Why “Healing” and “Patience” Can Be Hard Words to Hear

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For most alcoholics and addicts, healing and patience are words that can leave us feeling uncomfortable. We aren’t always so sure that our wounds can be healed, whether they’re physical, mental, emotional, or spiritual. Patience isn’t something we’re very familiar with or fond of either. But it’s important, no matter where we are in our journey of recovery at Jaywalker Lodge, that we believe healing is possible. We must do our best to keep hope alive so that we can be healed. However great our pain or suffering, within the 12-Steps there are many tools and practices that will help us begin to heal. This is where patience comes in as well.

Breaking the Cycle

When we get sick, we go to the doctor. It isn’t often that we leave the doctor’s office feeling better instantly. More likely, the doctor gives us medicine that we need to take a few times a day for several days. After we begin to do as instructed, our healing commences. The program of recovery works in a similar fashion. There is great relief and peace that comes with first getting physically sober.

But after a few days, some of us begin to experience discomfort, either emotionally, physically, mentally, or spiritually. Far too often, these feelings of discomfort drive us back toward our old solutions. We find ourselves desiring to escape and we relapse. But then we usually find that our old solutions no longer work. We come back to the rooms of recovery and have a few good days. Then another time comes when we feel too uncomfortable to stick around, and out we go again.

This cycle is the norm for some of us — but for many of us at Jaywalker Lodge, it was a cycle that eventually stopped. For the luckiest of us, this cycle stopped because we bet on the 12-Steps changing our lives. The unlucky among us sadly didn’t get another chance to try the 12-Steps. But for those of us who did, we had to have a lot of hope and a little patience. We trusted those around us who said that a life in recovery could contain healing, meaning, and joy. They said we simply had to be honest, open-minded, and willing to work the 12-Steps. So we did as they suggested. What often gets left out of the equation is that we need a little patience, too.

Good Things Come to Those Who Wait

Patience is a very un-fun word. Nobody likes what patience implies. But in the process of working the 12-Steps at Jaywalker Lodge, we don’t just sit around twiddling our thumbs and waiting for our life in recovery to become meaningful. No, we get to work. We work all 12-Steps with our sponsor, we attend regular meetings, and we take great joy in being of service wherever we are needed. As we patiently engage in this process, our healing comes and our life reveals its meaning. This happens faster for some than for others, but the book of Alcoholics Anonymous promises us that it will happen. We just need a little hope, faith, trust, and yes — patience.

So many of us are wounded and broken when we find the rooms of recovery. Luckily, we are never alone on our journey. We are surrounded at all times by other sober members of our Jaywalker community who can remind us and prove to us that the 12-Step process works. Each of us has our own journey to take and our own wounds to heal, but we all take the same 12-Steps — and they really do work for us. If they work for us, they can work for you, too.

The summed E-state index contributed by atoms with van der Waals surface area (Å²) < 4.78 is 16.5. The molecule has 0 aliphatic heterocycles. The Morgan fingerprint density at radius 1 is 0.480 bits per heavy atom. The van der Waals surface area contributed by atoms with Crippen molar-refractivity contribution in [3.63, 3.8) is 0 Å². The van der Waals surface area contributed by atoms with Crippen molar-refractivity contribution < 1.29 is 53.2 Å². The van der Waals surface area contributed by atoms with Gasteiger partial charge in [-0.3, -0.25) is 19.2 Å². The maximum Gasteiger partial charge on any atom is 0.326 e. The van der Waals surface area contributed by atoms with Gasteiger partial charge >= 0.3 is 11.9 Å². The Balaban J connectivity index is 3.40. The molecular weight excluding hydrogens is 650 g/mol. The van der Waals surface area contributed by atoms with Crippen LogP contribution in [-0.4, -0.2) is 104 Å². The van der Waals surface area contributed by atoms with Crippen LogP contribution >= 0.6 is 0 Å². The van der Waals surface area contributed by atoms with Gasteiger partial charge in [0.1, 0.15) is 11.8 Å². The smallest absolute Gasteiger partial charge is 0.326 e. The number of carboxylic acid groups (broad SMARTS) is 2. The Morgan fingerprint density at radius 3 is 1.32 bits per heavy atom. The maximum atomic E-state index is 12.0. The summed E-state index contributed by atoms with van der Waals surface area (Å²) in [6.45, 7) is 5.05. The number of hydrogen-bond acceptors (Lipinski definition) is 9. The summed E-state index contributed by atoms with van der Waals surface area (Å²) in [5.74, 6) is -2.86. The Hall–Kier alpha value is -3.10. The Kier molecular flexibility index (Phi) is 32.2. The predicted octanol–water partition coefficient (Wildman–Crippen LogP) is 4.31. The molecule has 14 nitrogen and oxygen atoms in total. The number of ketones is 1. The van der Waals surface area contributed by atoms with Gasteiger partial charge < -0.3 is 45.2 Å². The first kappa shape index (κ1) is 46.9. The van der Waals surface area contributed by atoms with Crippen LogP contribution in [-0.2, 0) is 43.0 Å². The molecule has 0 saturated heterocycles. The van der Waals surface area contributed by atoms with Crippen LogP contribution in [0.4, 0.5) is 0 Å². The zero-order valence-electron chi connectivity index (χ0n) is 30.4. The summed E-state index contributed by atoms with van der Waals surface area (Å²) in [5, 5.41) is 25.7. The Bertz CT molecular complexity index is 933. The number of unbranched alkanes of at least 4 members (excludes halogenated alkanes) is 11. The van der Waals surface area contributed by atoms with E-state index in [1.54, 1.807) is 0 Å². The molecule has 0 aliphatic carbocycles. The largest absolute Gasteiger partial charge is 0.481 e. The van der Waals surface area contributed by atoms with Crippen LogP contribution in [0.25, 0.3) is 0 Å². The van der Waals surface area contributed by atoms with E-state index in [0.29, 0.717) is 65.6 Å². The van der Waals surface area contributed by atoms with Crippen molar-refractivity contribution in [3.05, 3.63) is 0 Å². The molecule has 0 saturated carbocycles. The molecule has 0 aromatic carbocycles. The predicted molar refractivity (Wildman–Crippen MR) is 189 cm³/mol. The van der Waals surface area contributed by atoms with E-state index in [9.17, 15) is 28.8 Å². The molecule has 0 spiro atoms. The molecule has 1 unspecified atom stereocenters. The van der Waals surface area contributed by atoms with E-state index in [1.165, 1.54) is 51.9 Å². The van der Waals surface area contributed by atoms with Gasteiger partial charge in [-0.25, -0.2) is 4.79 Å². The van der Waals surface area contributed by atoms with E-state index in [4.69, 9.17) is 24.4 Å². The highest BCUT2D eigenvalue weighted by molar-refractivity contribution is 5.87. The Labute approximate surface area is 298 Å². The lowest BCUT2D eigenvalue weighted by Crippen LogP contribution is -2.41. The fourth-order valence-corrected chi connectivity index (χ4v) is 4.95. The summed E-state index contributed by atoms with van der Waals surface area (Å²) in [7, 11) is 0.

Your Recovery Timeline Is Your Own

It’s important to not judge our pain as worse than everyone else’s or “unfixable” because when we do that, we separate ourselves from others. Suddenly what works for them won’t work for us because we’re different. The same goes for the speed with which our life improves. We can’t judge our lives in recovery against someone else’s. Some people get all the outside victories quickly, but spend years working on their internal condition.

For others, it’s vice versa. No one can say how our journey will unfold. What can be said is that no matter the differences in our pains and progress, we are all alcoholics — and that means the same solution that worked for others will work for us, too. The details may be unique to each of us, but the solution is the same for all of us.

No matter what it is within you that needs healing, you can begin to heal, grow, and thrive in a life of recovery if you work the 12-Step program with honesty, open-mindedness, willingness, and just a little patience. Healing and patience may not be our favorite words, but they are two things that turn out to be vital in our life of recovery.

At Jaywalker Lodge, we know what it’s like to struggle to maintain a life in recovery. We had the same experience, and we have broken the cycle. What worked for us will likely work for you, too. Give yourself a chance to experience a meaningful recovery, and believe in the hope that you can heal. We are here to help you every step of the way, however long it takes. To learn more, call us today at (866) 529-9255.

author avatar
Stefan Bate, MA, LAC, CCTP Chief Clinical Officer
Stefan Bate, BA, MA, LAC holds a Master's Degree in Applied Psychology from Regis University and is a Licensed Addiction Counselor in the state of Colorado. Stefan has wide-ranging experience in the field of addiction recovery including: working as a recovery coach, therapist, and program director.

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